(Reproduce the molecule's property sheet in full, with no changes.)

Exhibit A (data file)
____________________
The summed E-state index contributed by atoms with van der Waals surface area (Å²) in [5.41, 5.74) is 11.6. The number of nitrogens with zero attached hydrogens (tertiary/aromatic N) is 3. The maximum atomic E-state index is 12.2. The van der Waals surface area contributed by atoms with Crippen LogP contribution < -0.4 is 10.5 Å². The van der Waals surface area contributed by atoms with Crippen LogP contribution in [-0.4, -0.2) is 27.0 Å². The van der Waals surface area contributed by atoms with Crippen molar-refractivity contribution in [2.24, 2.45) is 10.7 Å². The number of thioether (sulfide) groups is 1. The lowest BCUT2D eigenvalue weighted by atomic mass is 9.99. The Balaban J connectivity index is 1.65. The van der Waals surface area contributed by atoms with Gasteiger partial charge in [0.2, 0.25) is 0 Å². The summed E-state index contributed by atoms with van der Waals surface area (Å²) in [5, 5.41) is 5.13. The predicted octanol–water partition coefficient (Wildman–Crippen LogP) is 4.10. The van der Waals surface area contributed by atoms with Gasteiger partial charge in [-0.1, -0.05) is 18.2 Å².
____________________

The summed E-state index contributed by atoms with van der Waals surface area (Å²) in [5.41, 5.74) is 11.6. The number of nitrogens with zero attached hydrogens (tertiary/aromatic N) is 3. The maximum atomic E-state index is 12.2. The van der Waals surface area contributed by atoms with Crippen LogP contribution < -0.4 is 10.5 Å². The van der Waals surface area contributed by atoms with Crippen LogP contribution in [-0.4, -0.2) is 27.0 Å². The van der Waals surface area contributed by atoms with Crippen molar-refractivity contribution in [2.24, 2.45) is 10.7 Å². The number of thioether (sulfide) groups is 1. The lowest BCUT2D eigenvalue weighted by atomic mass is 9.99. The Balaban J connectivity index is 1.65. The van der Waals surface area contributed by atoms with Gasteiger partial charge in [0.2, 0.25) is 0 Å². The summed E-state index contributed by atoms with van der Waals surface area (Å²) in [5, 5.41) is 5.13. The predicted octanol–water partition coefficient (Wildman–Crippen LogP) is 4.10. The van der Waals surface area contributed by atoms with Gasteiger partial charge in [-0.1, -0.05) is 18.2 Å².